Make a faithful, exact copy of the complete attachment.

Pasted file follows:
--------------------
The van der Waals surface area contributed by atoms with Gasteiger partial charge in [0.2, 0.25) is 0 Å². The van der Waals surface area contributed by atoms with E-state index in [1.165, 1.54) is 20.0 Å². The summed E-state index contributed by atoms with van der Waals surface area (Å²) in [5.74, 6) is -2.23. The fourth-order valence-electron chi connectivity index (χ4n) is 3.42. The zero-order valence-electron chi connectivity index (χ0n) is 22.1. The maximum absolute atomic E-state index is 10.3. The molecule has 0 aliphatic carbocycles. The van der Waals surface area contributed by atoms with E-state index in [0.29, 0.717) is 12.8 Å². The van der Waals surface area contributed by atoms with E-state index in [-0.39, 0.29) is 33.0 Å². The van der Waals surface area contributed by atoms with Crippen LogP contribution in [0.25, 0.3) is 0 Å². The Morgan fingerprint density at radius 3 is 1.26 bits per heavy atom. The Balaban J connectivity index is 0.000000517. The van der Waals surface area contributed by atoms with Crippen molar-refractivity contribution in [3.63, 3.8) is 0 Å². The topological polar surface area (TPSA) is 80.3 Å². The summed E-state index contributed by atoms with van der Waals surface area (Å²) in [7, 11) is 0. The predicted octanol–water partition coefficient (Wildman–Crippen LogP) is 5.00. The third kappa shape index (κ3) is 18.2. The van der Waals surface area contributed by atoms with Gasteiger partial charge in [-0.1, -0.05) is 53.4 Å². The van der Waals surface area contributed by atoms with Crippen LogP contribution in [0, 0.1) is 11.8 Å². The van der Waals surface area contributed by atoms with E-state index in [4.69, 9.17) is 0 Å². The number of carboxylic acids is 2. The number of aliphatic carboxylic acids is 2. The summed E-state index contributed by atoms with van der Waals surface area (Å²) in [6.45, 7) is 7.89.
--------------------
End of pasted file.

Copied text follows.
The van der Waals surface area contributed by atoms with Gasteiger partial charge in [0.2, 0.25) is 0 Å². The van der Waals surface area contributed by atoms with E-state index in [1.165, 1.54) is 20.0 Å². The summed E-state index contributed by atoms with van der Waals surface area (Å²) in [5.74, 6) is -2.23. The fourth-order valence-electron chi connectivity index (χ4n) is 3.42. The zero-order valence-electron chi connectivity index (χ0n) is 22.1. The maximum absolute atomic E-state index is 10.3. The molecule has 0 aliphatic carbocycles. The van der Waals surface area contributed by atoms with E-state index in [0.29, 0.717) is 12.8 Å². The van der Waals surface area contributed by atoms with E-state index in [-0.39, 0.29) is 33.0 Å². The van der Waals surface area contributed by atoms with Crippen LogP contribution in [0.25, 0.3) is 0 Å². The Morgan fingerprint density at radius 3 is 1.26 bits per heavy atom. The Balaban J connectivity index is 0.000000517. The van der Waals surface area contributed by atoms with Crippen molar-refractivity contribution in [3.63, 3.8) is 0 Å². The topological polar surface area (TPSA) is 80.3 Å². The summed E-state index contributed by atoms with van der Waals surface area (Å²) in [7, 11) is 0. The predicted octanol–water partition coefficient (Wildman–Crippen LogP) is 5.00. The third kappa shape index (κ3) is 18.2. The van der Waals surface area contributed by atoms with Gasteiger partial charge in [-0.1, -0.05) is 53.4 Å². The van der Waals surface area contributed by atoms with Crippen LogP contribution in [0, 0.1) is 11.8 Å². The van der Waals surface area contributed by atoms with E-state index in [4.69, 9.17) is 0 Å². The number of carboxylic acids is 2. The number of aliphatic carboxylic acids is 2. The summed E-state index contributed by atoms with van der Waals surface area (Å²) in [6.45, 7) is 7.89.